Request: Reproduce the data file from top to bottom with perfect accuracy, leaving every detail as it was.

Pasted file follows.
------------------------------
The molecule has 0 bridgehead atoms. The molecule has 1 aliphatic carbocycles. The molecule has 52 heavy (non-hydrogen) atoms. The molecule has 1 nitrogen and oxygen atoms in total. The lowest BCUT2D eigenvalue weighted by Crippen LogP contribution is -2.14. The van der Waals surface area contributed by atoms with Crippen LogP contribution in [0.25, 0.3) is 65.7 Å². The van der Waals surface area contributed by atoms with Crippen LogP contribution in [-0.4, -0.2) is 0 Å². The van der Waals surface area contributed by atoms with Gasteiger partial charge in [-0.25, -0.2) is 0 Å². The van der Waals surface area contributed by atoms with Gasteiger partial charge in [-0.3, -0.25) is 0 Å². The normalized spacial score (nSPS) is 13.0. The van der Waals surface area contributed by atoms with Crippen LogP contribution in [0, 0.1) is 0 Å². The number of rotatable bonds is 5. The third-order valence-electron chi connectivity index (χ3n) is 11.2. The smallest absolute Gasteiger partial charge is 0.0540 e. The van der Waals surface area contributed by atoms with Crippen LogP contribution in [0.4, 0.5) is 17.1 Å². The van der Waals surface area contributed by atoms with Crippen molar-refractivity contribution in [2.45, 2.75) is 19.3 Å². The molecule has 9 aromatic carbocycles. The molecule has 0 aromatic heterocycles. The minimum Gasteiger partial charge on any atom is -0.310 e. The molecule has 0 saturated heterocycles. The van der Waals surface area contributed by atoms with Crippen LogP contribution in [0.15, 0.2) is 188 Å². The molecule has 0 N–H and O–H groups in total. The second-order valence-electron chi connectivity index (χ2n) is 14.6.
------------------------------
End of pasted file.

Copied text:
The molecule has 0 bridgehead atoms. The molecule has 1 aliphatic carbocycles. The molecule has 52 heavy (non-hydrogen) atoms. The molecule has 1 nitrogen and oxygen atoms in total. The lowest BCUT2D eigenvalue weighted by Crippen LogP contribution is -2.14. The van der Waals surface area contributed by atoms with Crippen LogP contribution in [0.25, 0.3) is 65.7 Å². The van der Waals surface area contributed by atoms with Crippen LogP contribution in [-0.4, -0.2) is 0 Å². The van der Waals surface area contributed by atoms with Gasteiger partial charge in [-0.25, -0.2) is 0 Å². The van der Waals surface area contributed by atoms with Gasteiger partial charge in [-0.3, -0.25) is 0 Å². The normalized spacial score (nSPS) is 13.0. The van der Waals surface area contributed by atoms with Crippen LogP contribution in [0, 0.1) is 0 Å². The number of rotatable bonds is 5. The third-order valence-electron chi connectivity index (χ3n) is 11.2. The smallest absolute Gasteiger partial charge is 0.0540 e. The van der Waals surface area contributed by atoms with Crippen LogP contribution in [0.4, 0.5) is 17.1 Å². The van der Waals surface area contributed by atoms with Crippen molar-refractivity contribution in [2.45, 2.75) is 19.3 Å². The molecule has 9 aromatic carbocycles. The molecule has 0 aromatic heterocycles. The minimum Gasteiger partial charge on any atom is -0.310 e. The molecule has 0 saturated heterocycles. The van der Waals surface area contributed by atoms with Crippen LogP contribution in [0.15, 0.2) is 188 Å². The molecule has 0 N–H and O–H groups in total. The second-order valence-electron chi connectivity index (χ2n) is 14.6.